By Clint Wilson

My wife grew up in Panama from the time she was three until she was 17 years old, and this experience shaped her in profound ways — two in particular.

First, she has an incredible Panamanian accent when she speaks Spanish, despite the fact that her blond hair and blue eyes could land her a role in The Sound of Music.

Second, and more importantly, as a result of spending her childhood in a remote part of Panama, she missed out on a lot of really great movies. Obviously, this means that part of my job, nay, even, my sacred duty as a husband and a God-fearing Christian, has been to lead her into paths of 80’s and 90’s righteousness, by introducing her to the canon of movies I experienced as a child and teenager. From the Back to the Future series, to Indiana Jones, to the classic Sandlot and The Goonies, I’ve discipled her quite well.


Now Christmas season always provides an opportunity to catechize her even further, and where else to start than with the greatest of all Christmas movies, A Christmas Story? (Christmas Vacation is a close second.)

Who doesn’t like this movie? I’ve yet to find anyone. There are so many quotable lines and hilarious scenes, but only one is needed for the sake of this post: the famous playground flagpole scene.

It all begins with a group of kids on recess, huddled around two characters. Their names are Flick and Schwartz and they are arguing about whether or not a tongue, when pressed onto a freezing cold flagpole, will stick to it or not. Flick’s dad has told him it will freeze to the pole, and I suspect Schwartz is worried Flick might be right, but he is too proud to say otherwise and has come too far to just back down. The entire scene escalates quickly as the narrator provides commentary—it moves from Flick double-daring to double-dog-daring Schwartz to stick his tongue to the pole, and then with a breach of playground etiquette, he moves directly beyond the triple-dare straight to the triple-dog-dare. All the kids know this is serious business now; a hushed silence ensues, and Schwartz has no other choice but to heed the Words that have been spoken. Schwartz has been called out in front of everyone… what will he do?

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“But to all who received him, who believed in his name, he gave power to become children of God; who were born, not of blood nor of the will of the flesh nor of the will of man, but of God. And the Word became flesh and dwelt among us, full of grace and truth.” (Jn. 1:12–14a)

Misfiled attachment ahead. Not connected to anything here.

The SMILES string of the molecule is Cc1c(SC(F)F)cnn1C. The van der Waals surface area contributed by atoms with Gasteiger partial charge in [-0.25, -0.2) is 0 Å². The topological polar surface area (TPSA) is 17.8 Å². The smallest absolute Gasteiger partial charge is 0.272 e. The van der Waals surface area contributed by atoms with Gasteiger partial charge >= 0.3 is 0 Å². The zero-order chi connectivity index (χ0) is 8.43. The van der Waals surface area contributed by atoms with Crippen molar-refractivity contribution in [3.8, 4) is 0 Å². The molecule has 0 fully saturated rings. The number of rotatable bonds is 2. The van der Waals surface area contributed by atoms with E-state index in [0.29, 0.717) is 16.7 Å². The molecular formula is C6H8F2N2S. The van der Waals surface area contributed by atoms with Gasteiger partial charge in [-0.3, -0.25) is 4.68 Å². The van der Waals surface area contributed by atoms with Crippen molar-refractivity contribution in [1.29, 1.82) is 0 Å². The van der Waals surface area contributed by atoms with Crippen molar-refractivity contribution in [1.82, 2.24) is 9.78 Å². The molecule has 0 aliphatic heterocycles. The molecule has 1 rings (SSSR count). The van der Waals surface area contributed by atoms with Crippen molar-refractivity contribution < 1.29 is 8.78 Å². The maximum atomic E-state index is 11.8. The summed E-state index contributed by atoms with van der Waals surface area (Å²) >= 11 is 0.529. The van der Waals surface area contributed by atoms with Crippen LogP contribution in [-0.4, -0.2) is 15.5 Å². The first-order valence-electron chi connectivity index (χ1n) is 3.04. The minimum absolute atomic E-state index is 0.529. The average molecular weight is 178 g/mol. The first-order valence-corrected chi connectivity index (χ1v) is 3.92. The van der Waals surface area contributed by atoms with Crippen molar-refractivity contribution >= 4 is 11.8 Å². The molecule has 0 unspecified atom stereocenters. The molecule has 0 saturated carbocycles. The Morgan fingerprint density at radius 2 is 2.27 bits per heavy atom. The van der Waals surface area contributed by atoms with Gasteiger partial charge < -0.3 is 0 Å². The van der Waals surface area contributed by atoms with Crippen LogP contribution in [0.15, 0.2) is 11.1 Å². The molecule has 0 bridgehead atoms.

In the Gospel of John, chapter 9, we see a blind man — one who encounters Jesus, whom John calls the “Word,” the Word that has been spoken and speaks across the playground of the entire cosmos. This Word speaks, a miracle happens, and we hear the blind man say, “Never since the world began has it been heard that anyone opened the eyes of a person born blind. If this man were not from God, he could do nothing” (Jn 9:32-3). This encapsulates what is going on throughout the entirety of the book and Jesus’s ministry on earth. This Word spoken by the Father, who takes on flesh and dwells among men, is healing the world by recreating the world.

The beginning of John’s prologue in chapter 1 points to this in its hearkening back to the Genesis narrative when it says, “In the beginning was the Word, and the Word was with God, and the Word was God.”  There are many ways in which Jesus re-creates, but one way is through opening eyes that have been shut to surrounding realities; in the Gospel accounts he does this both literally and metaphorically. And this is why Jesus’ miracles are not even called miracles in John, they are called signs — because signs are made for being seen and being followed.

This is why John writes, “No one has ever seen God,” and then goes on to say that “the only Son, who is in the bosom of the Father, he has made him known” (1:18). Jesus is the sign par excellence, the embodied Word, whose words can heal the deaf.

Yet, throughout the rest of the Gospel it becomes clear that it is not enough just to see and to hear this Word. It is not enough, if you will excuse this colloquialism, to just say, “Word up,” a kind of playground greeting. “Word up,” as defined by the Urban Dictionary, means: “I comprehend what you are saying and verify that your statement is true, my good brother.”  No, it is not enough just to see and hear the Word. The Word that was spoken requires more. It calls the Church out like one kid calls out another on the playground. That is, in fact, what the word Church means — ekklesia: the called out ones.